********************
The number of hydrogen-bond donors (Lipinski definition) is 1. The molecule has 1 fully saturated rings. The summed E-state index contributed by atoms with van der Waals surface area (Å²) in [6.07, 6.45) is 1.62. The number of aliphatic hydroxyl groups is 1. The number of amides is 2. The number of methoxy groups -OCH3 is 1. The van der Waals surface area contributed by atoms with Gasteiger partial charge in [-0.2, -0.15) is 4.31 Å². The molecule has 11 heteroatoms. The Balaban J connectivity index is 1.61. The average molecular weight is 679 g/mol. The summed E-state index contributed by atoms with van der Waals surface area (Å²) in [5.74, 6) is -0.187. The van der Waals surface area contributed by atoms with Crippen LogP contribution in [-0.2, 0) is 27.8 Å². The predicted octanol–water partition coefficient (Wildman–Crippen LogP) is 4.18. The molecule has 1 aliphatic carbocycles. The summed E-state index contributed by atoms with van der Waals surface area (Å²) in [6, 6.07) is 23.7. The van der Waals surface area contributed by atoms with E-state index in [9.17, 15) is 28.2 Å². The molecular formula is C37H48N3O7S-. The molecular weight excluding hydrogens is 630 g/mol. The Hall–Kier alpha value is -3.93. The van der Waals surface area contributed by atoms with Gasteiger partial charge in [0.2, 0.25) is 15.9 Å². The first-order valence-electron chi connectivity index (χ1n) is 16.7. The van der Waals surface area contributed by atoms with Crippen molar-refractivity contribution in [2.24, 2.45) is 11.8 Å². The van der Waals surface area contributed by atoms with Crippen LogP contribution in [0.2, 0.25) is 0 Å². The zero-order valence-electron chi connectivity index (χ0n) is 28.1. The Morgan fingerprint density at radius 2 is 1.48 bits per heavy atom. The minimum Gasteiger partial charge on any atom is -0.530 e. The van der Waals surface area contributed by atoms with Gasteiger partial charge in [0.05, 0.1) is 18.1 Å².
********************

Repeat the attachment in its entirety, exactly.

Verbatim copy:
The number of hydrogen-bond donors (Lipinski definition) is 1. The molecule has 1 fully saturated rings. The summed E-state index contributed by atoms with van der Waals surface area (Å²) in [6.07, 6.45) is 1.62. The number of aliphatic hydroxyl groups is 1. The number of amides is 2. The number of methoxy groups -OCH3 is 1. The van der Waals surface area contributed by atoms with Gasteiger partial charge in [-0.2, -0.15) is 4.31 Å². The molecule has 11 heteroatoms. The Balaban J connectivity index is 1.61. The average molecular weight is 679 g/mol. The summed E-state index contributed by atoms with van der Waals surface area (Å²) in [5.74, 6) is -0.187. The van der Waals surface area contributed by atoms with Crippen LogP contribution in [-0.2, 0) is 27.8 Å². The predicted octanol–water partition coefficient (Wildman–Crippen LogP) is 4.18. The molecule has 1 aliphatic carbocycles. The summed E-state index contributed by atoms with van der Waals surface area (Å²) in [6, 6.07) is 23.7. The van der Waals surface area contributed by atoms with E-state index in [9.17, 15) is 28.2 Å². The molecular formula is C37H48N3O7S-. The molecular weight excluding hydrogens is 630 g/mol. The Hall–Kier alpha value is -3.93. The van der Waals surface area contributed by atoms with Gasteiger partial charge in [0.2, 0.25) is 15.9 Å². The first-order valence-electron chi connectivity index (χ1n) is 16.7. The van der Waals surface area contributed by atoms with Crippen molar-refractivity contribution in [2.24, 2.45) is 11.8 Å². The van der Waals surface area contributed by atoms with Crippen LogP contribution in [0.2, 0.25) is 0 Å². The zero-order valence-electron chi connectivity index (χ0n) is 28.1. The Morgan fingerprint density at radius 2 is 1.48 bits per heavy atom. The minimum Gasteiger partial charge on any atom is -0.530 e. The van der Waals surface area contributed by atoms with Gasteiger partial charge in [0.05, 0.1) is 18.1 Å².